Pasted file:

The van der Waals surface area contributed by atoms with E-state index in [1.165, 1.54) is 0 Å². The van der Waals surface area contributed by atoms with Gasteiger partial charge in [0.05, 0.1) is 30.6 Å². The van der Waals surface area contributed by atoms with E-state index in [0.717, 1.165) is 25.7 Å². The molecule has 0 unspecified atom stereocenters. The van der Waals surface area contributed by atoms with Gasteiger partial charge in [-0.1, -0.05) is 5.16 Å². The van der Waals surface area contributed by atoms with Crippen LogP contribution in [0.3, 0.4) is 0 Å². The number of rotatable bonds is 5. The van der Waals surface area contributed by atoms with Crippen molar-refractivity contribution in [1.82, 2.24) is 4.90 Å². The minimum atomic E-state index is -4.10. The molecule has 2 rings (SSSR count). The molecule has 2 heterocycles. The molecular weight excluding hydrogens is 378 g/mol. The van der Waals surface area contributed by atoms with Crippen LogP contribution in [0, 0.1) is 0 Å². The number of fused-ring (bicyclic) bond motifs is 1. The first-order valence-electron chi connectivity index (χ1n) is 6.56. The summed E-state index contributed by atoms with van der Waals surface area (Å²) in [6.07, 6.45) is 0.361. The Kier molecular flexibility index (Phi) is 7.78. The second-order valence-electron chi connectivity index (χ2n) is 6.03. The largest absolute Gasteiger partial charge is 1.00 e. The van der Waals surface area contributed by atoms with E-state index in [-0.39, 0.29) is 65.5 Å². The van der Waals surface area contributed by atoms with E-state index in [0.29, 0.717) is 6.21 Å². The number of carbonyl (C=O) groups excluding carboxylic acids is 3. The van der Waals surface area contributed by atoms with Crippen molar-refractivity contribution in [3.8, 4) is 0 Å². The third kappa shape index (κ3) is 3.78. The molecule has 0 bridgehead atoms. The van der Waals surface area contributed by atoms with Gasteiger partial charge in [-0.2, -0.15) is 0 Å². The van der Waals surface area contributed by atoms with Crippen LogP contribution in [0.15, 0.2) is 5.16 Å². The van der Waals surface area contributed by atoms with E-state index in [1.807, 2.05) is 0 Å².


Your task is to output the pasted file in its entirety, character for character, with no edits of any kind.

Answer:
The van der Waals surface area contributed by atoms with E-state index in [1.165, 1.54) is 0 Å². The van der Waals surface area contributed by atoms with Gasteiger partial charge in [0.05, 0.1) is 30.6 Å². The van der Waals surface area contributed by atoms with E-state index in [0.717, 1.165) is 25.7 Å². The molecule has 0 unspecified atom stereocenters. The van der Waals surface area contributed by atoms with Gasteiger partial charge in [-0.1, -0.05) is 5.16 Å². The van der Waals surface area contributed by atoms with Crippen LogP contribution in [0.3, 0.4) is 0 Å². The number of rotatable bonds is 5. The van der Waals surface area contributed by atoms with Crippen molar-refractivity contribution in [1.82, 2.24) is 4.90 Å². The minimum atomic E-state index is -4.10. The molecule has 2 rings (SSSR count). The molecule has 2 heterocycles. The molecular weight excluding hydrogens is 378 g/mol. The van der Waals surface area contributed by atoms with Crippen LogP contribution in [0, 0.1) is 0 Å². The number of fused-ring (bicyclic) bond motifs is 1. The first-order valence-electron chi connectivity index (χ1n) is 6.56. The summed E-state index contributed by atoms with van der Waals surface area (Å²) in [6.07, 6.45) is 0.361. The Kier molecular flexibility index (Phi) is 7.78. The second-order valence-electron chi connectivity index (χ2n) is 6.03. The largest absolute Gasteiger partial charge is 1.00 e. The van der Waals surface area contributed by atoms with E-state index in [-0.39, 0.29) is 65.5 Å². The van der Waals surface area contributed by atoms with E-state index in [0.29, 0.717) is 6.21 Å². The number of carbonyl (C=O) groups excluding carboxylic acids is 3. The van der Waals surface area contributed by atoms with Crippen molar-refractivity contribution in [3.8, 4) is 0 Å². The third kappa shape index (κ3) is 3.78. The molecule has 0 bridgehead atoms. The van der Waals surface area contributed by atoms with Gasteiger partial charge in [-0.2, -0.15) is 0 Å². The van der Waals surface area contributed by atoms with Crippen LogP contribution in [0.15, 0.2) is 5.16 Å². The van der Waals surface area contributed by atoms with E-state index in [1.807, 2.05) is 0 Å².